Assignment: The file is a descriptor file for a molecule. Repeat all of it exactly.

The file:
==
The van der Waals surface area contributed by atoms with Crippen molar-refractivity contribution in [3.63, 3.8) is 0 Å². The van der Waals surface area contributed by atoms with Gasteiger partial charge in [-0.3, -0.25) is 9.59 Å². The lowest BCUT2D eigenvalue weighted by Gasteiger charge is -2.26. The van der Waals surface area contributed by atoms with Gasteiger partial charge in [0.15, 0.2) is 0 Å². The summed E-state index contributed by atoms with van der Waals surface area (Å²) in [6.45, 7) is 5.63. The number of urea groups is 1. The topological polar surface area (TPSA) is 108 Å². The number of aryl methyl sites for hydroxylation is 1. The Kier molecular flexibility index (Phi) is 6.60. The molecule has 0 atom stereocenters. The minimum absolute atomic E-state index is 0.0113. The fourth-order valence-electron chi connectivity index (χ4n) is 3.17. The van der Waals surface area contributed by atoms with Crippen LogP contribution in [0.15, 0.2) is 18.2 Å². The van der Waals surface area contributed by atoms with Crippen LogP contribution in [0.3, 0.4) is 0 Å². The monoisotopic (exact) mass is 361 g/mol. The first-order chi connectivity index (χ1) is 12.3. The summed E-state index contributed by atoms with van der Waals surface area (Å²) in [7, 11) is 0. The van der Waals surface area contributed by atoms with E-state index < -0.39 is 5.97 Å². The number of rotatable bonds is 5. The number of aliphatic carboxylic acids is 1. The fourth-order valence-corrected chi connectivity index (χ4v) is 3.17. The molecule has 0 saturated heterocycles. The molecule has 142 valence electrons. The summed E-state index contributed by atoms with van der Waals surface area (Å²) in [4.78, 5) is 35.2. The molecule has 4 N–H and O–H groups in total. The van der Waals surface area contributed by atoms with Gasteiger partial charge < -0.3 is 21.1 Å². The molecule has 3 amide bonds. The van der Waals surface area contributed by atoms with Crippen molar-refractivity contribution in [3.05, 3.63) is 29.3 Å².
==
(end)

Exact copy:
The van der Waals surface area contributed by atoms with Crippen molar-refractivity contribution in [3.63, 3.8) is 0 Å². The van der Waals surface area contributed by atoms with Gasteiger partial charge in [-0.3, -0.25) is 9.59 Å². The lowest BCUT2D eigenvalue weighted by Gasteiger charge is -2.26. The van der Waals surface area contributed by atoms with Gasteiger partial charge in [0.15, 0.2) is 0 Å². The summed E-state index contributed by atoms with van der Waals surface area (Å²) in [6.45, 7) is 5.63. The number of urea groups is 1. The topological polar surface area (TPSA) is 108 Å². The number of aryl methyl sites for hydroxylation is 1. The Kier molecular flexibility index (Phi) is 6.60. The molecule has 0 atom stereocenters. The minimum absolute atomic E-state index is 0.0113. The fourth-order valence-electron chi connectivity index (χ4n) is 3.17. The van der Waals surface area contributed by atoms with Crippen LogP contribution in [0.15, 0.2) is 18.2 Å². The van der Waals surface area contributed by atoms with Crippen LogP contribution in [0.3, 0.4) is 0 Å². The monoisotopic (exact) mass is 361 g/mol. The first-order chi connectivity index (χ1) is 12.3. The summed E-state index contributed by atoms with van der Waals surface area (Å²) in [7, 11) is 0. The van der Waals surface area contributed by atoms with E-state index < -0.39 is 5.97 Å². The number of rotatable bonds is 5. The number of aliphatic carboxylic acids is 1. The fourth-order valence-corrected chi connectivity index (χ4v) is 3.17. The molecule has 0 saturated heterocycles. The molecule has 142 valence electrons. The summed E-state index contributed by atoms with van der Waals surface area (Å²) in [4.78, 5) is 35.2. The molecule has 4 N–H and O–H groups in total. The van der Waals surface area contributed by atoms with Gasteiger partial charge < -0.3 is 21.1 Å². The molecule has 3 amide bonds. The van der Waals surface area contributed by atoms with Crippen molar-refractivity contribution in [3.05, 3.63) is 29.3 Å².